Email as a service?

Many businesses use email as a service.  The economics can be very compelling.  Email as a service is simply defined as getting your email delivered from a company centrally hosting a mail server and software.  Another common method is to have your own email server and software.

If you’re already using an email service I hope it has the following features implemented:

–     Spam filtering.  I really don’t know how anyone lives without a Spam filter, but some still do.  Spam is an avenue for malware and whether you use a service or have your own server, you need this protection.

–     Anti-virus filtering.  Like Spam filtering above, scanning your email before it’s delivered for known malware is an important and valuable layer of defense.

–     Redundancy.  As I have discussed before, everyone needs their email.  It’s mission critical.  If you can’t get it because your email service is down, find another service.  A good service has multiple data centers with servers mirrored over separate geographic regions and can guarantee 100 percent up time.

–     Supports all standard protocols such as POP3, IMAP4, and SMTP.  This means your users can check and send email from various desktop email clients like Outlook and Mozilla Thunderbird, plus wireless devices like Blackberry, iPhone, iPad, and Droid smartphones.

–     Security.  SSL and TLS encryption for the standard protocols mentioned above encrypts your data so that others cannot view it.

–     Attachment size capability.  Some services severely restrict the size of attachment you can receive.  This is frustrating when you’re expecting a larger attachment.

–     Mailbox capacity.  A small capacity mailbox means you have to keep cleaning out your mailbox.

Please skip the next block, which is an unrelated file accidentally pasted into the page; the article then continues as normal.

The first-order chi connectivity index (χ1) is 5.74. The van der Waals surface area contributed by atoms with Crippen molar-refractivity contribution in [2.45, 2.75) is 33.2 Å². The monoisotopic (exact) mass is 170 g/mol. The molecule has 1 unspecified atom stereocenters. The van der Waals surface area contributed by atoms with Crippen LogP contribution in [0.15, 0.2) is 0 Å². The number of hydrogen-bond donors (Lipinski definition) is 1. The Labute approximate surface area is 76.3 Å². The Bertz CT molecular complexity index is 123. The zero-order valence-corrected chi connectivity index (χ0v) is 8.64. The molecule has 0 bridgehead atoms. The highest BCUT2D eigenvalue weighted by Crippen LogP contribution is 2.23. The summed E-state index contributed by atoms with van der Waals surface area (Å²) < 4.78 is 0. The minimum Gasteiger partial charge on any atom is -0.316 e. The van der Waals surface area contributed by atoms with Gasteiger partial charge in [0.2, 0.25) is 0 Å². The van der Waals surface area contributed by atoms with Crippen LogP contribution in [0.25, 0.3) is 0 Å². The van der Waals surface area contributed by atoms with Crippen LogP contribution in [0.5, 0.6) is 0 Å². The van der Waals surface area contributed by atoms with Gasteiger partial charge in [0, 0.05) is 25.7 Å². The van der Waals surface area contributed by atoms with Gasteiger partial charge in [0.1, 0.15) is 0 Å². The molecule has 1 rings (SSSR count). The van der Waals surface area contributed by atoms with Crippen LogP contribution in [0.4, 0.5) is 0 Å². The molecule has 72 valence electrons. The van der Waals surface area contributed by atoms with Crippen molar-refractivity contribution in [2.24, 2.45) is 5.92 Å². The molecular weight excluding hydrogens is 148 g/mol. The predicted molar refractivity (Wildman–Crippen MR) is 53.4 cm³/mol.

–     Daily backups.  Account data is saved nightly to top tier data centers and can be restored from the past 14 days.

–     Ad free.  A professional service doesn’t insert ads in your email.

If you’re paying more than $1.75 per month per mailbox for the services listed above, or if you aren’t receiving those features, it’s time to consider alternatives to your existing email service.  If you’d like to know the service we recommend, give me a call or shoot me and email.

How do you get your email?

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How old is your network security appliance?

Time flies and your memory perception can get distorted.  Things that I thought happened “a few” months ago actually occurred a year or two ago.  The same thing is true about your company’s technology.  It’s easier to notice when you need to refresh your server, workstation or laptop because the software requires faster processing and more memory.  You see things begin to bog down.

When it comes to security appliances the manufacturer’s software is written to work within the parameters of the hardware technology available at the time of its production.  As you know, “technology time” flies even faster than any other kind of time.  If your security appliance is 3 years or older, it’s likely not providing as much protection as you need.